48 Hours was the film that kick started Eddie Murphy's acting career and made him one of the most bankable stars of the 1980's. Watching his performance in this film it's very easy to see why; Murphy just had so much energy and was just so much fun to watch that often I could find myself forgiving some of the weaker areas in many of his films. I still liked Murphy in this film and thought he was fun to watch but...

I didn't think that much of the story to be honest; it's a rather weak and unfocused affair; the baddies are in the film at the start and then disappear for an hour and then they only show up towards the end to wrap the film up. In the early stages this is OK because it allows for Murphy and Nolte to trade insults and kick off with each other. Like I say this is fun at first, but in mismatched buddy films the characters hatred for one another should form part of the story rather than engulfing the film and sadly the latter aspect is what occurs here. The story has no real depth, the baddies have no development and sadly that means that we're left with nearly 90 minutes of Murphy and Nolte trading insults - like I say it's fun at first, but wears thin.

The directing here is also a bit hit-and-miss as well; the film wasn't as action packed as I was expecting and coupled with the rather weak and undeveloped story this was never as good as it could have been. The true selling point here lies with Nolte and Murphy who were both very good and played off one another very well.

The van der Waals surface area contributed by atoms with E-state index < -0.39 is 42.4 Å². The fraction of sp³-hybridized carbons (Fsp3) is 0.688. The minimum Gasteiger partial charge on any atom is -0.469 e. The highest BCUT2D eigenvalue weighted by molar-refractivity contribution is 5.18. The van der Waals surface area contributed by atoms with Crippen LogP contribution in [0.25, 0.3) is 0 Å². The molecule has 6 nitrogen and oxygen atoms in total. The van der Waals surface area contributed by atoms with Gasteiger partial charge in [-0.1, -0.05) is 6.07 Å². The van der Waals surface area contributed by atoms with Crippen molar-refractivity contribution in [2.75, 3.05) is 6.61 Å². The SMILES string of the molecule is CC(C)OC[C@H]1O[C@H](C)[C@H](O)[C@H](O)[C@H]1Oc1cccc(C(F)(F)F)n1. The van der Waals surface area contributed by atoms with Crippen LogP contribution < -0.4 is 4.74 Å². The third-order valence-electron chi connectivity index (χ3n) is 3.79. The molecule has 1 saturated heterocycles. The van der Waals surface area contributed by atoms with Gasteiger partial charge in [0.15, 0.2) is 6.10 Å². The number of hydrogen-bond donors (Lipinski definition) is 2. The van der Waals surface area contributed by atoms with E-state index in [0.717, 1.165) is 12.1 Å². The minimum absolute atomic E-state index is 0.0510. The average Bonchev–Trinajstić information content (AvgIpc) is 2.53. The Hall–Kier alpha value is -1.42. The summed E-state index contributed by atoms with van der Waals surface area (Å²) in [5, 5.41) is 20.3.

48 Hours isn't a terrible film by any means and the chemistry between Murphy and Nolte was pretty good. Unfortunately, the director put too much focus on them and not enough focus on anything else. This results in a film that is fun for a while, but does get a little repetitive and tiresome from time to time.

Reviewed by Ross622 9 / 10

One of the best buddy cop action movies i've ever seen

While watching Walter Hill's "48 Hrs." I was reminded of watching Richard Donner's "Lethal Weapon" (1987) even though the two stories are pretty similar but mostly different. Nick Nolte stars as Jack Cates a hard nosed, tough guy cop that just survived a hotel shooting that killed two cops and has no help in assisting him to go after the criminals that were responsible, but the help that Cates gets is from an unlikely source. After the shooting Cates goes to the local jail to get help from a convict named Reggie Hammond (Eddie Murphy, in his debut role) to arrest the three men in only 2 days. The movie is one of the best police movies that I've seen in a long time, with an intelligent screenplay, with frequently hilarious dialogue and excellent performances from both Nolte and Murphy. Nolte's performance is comparable with Danny Glover in "Lethal Weapon", Steve McQueen in "Bullitt", Gene Hackman in "The French Connection", and Clint Eastwood in the "Dirty Harry" series. While Murphy's performance reminded me of Mel Gibson in "Lethal Weapon" despite the fact that in the movie that Gibson played a drug addicted and suicidal cop. Hill's direction and his screenplay that he wrote with Roger Spottiswoode, Larry Gross, and Steven De Souza is really effective in letting us to get to know the characters and also tells the story in an efficient way. While especially the scenes between Cates and his wife (Annette O'Toole) are very emotionally effective and authentic. In conclusion because of all those reasons this is one of 1982's very best films.